Adverse reactions to acrylic products have not, however, been limited to the consumer.
Manicurists who work long hours breathing fumes that come from the mixture of acrylic powders and liquids that yield the artifical nails have reported feeling sick.
"When I worked in a large shop that wasn't well ventilated, I felt tired, I had headaches and was nauseous," said Lynn Warn, 22, of Cerritos. "It was almost like I was pregnant, but I wasn't. My doctor came to the conclusion that it was the acrylics. So I started wearing a mask."
The federal Occupational Safety and Health Administration has not set exposure limits for acrylics when used in a cosmetic setting, but some of them, such as ethyl methacrylate, have been labeled moderately toxic, and the agency has laid down limited exposure levels in industrial environments.
Despite potential side effects from nail products, the industry shows no signs of leveling off.
On the wall of the Precious Nails Salon on Crenshaw Boulevard in Los Angeles hands the "10 Commandments of Nail Care," which forbid, among other activities, using a fingertip to dial a push-button phone or to open pull-tab beverage cans.
As one customer at a Sunset Boulevard salon suggested, "Have the man around the house put his hands in dishwater"
Things weren't always this complicated.
"There wasn't any kind of industry 10 or 15 years ago," said Victor Vartoughian, president of Jessica's Nails Inc. of Los Angeles, a nail salon and manufacturer of manicure products that is named after his wife.
A 44-year-old Romanian immigrant, Jessica Vartoughian worked her way up from a $3.50-an-hour department store manicuring job in 1962 to her current status as "manicurist to the stars," catering to the likes of Barbra Streisand and Diana Ross. Vartoughian, who eschews the acrylic nail fad, employs 32 nail "technicians," is publishing a textbook and conducts seminars around the United States and Canada on natural nail care.
She is so preoccupied with her multimillion-dollar business these days that the only nails she has time for are the "First Nails" belonging to longstanding client Nancy Reagan.
The filing and polishing that once cost $2.50 now range from about $5 in neighborhood shops to as high as $18 at Jessica's. For a set of 10 sculptured nails, the price can range from $20 to $75. And "fills" the once- or twice-a-month maintenance to keep the natural nails healthy and sculptured nails looking perfectly groomed, cost from $11 to $30 a visit.
"People may not be able to afford to eat, but once you get those (acrylic) nails on, you can't live without them," said Linda Pyle, 37, of Temple City.
As word spreads of the money that can be made in caring for nails, the poorly paid, beauty parlor-bound manicurist is being replaced by independent, business-minded women, many of whom eventually branch out on their own.
Shirley Reynolds, for example, earned $25,000 last year in her rented space in an Anaheim Hills salon. "I absolutely love it. I hated working in an office," said Reynolds.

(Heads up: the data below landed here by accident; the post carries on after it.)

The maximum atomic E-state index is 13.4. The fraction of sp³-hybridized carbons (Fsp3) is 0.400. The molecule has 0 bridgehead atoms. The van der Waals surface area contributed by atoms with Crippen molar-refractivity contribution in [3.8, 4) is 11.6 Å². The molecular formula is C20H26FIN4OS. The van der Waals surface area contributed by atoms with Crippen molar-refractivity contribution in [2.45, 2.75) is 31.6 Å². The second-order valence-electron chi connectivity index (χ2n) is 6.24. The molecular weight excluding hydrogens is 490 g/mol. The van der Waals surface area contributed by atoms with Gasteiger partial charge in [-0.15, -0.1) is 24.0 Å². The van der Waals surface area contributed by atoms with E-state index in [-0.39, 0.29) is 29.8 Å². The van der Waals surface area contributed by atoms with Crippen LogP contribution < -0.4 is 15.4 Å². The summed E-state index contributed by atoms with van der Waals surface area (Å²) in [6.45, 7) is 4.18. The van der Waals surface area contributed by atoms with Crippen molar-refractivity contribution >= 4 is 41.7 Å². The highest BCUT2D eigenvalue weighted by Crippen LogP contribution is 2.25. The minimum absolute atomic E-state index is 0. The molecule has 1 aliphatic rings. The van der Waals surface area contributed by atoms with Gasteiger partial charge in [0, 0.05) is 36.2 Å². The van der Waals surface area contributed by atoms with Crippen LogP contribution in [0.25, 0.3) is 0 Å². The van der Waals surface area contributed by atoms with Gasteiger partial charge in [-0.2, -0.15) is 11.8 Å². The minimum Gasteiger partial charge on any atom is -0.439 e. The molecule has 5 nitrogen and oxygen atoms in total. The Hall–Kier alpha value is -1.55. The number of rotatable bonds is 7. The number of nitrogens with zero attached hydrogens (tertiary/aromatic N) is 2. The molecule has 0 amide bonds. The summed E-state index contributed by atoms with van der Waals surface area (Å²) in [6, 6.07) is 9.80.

Diamond Bar's Brashear, one of the few men in the business, charges $35 for a set of sculptured nails and $18 for fills at his daughter's salon. He estimates that by year's end, he will match the $30,000 salary he made driving a truck.
Like Reynolds and Brashear, many people have decided to abandon stressful or unfulfilling jobs for the relaxed chit-chat with friendly customers and the freedom to set their own hours and prices. Others are entering the work force for the first time--either straight out of high school or after an unsuccessful marriage. In addition, the nail business is drawing newly arrived immigrants who can enter the profession with only three months' training and a minimum of English.
Consider Kim Nguyen. The 27-year-old Vietnamese woman came to Los Angeles in 1974 speaking no English and with few job skills. Bored with waitressing, she became a manicurist and found a job in a Fairfax Avenue salon where she was allowed to keep half the $4 manicure fee.
Within 12 months, she opened Nails by Kim less than a mile away, taking her loyal following with her. That was four years ago.
Today she employs almost a dozen Vietnamese women who cater to a steady stream of customers six days a week. Although Nguyen is pleased with her success, she admits that her former employer, like other beauty salon owners who find themselves increasingly left behind by ambitious nail technicians, was miffed by her departure.
"They are opening up on every corner. It hurts everybody's business," said Lydia Lipkin, a Soviet emigre and owner of another Fairfax Avenue beauty parlor. She described in the recent exodus of a popular manicurist as "a knife in the back." Down the street from Lipkin's shop, no fewer than four nail salons have opened. "What can you do?," she asks. "Free country, free competition."
Orders Pour In
Although the range for nails seems centered in Southern California (more than 50% of the nation's licensed manicurists are in California, according to Malpass of Mainly Manicuring), manufacturers and jewelers are finding a growing response from nail buffs across the nation.
Joyce Bogen, the 31-year-old president of a Long Island jewelry store, said orders for gold and diamond nail charms have been pouring in, from places she had never heard of, since she placed a two-page ad in the 10,000-circulation Nails magazine. "Okeechobee, Florida?" she marveled. "I'm getting real good at geography."
Gaertner of No Lift Nails in Costa Mesa has booked his "California Nail Training Team" for $100-a-day workshops for manicurists in several cities from Denver to Pittsburgh.
"Day by day it's growing," said Aydin Ozcan, owner of Van Nuys-based Karen's Nail Designs. "I guess all the crazy items come from Southern California. People (here) like new things. They like to jazz up."
Or as Brashear observed after a month on the job, "Nothing looks nastier than chewed-up fingernails."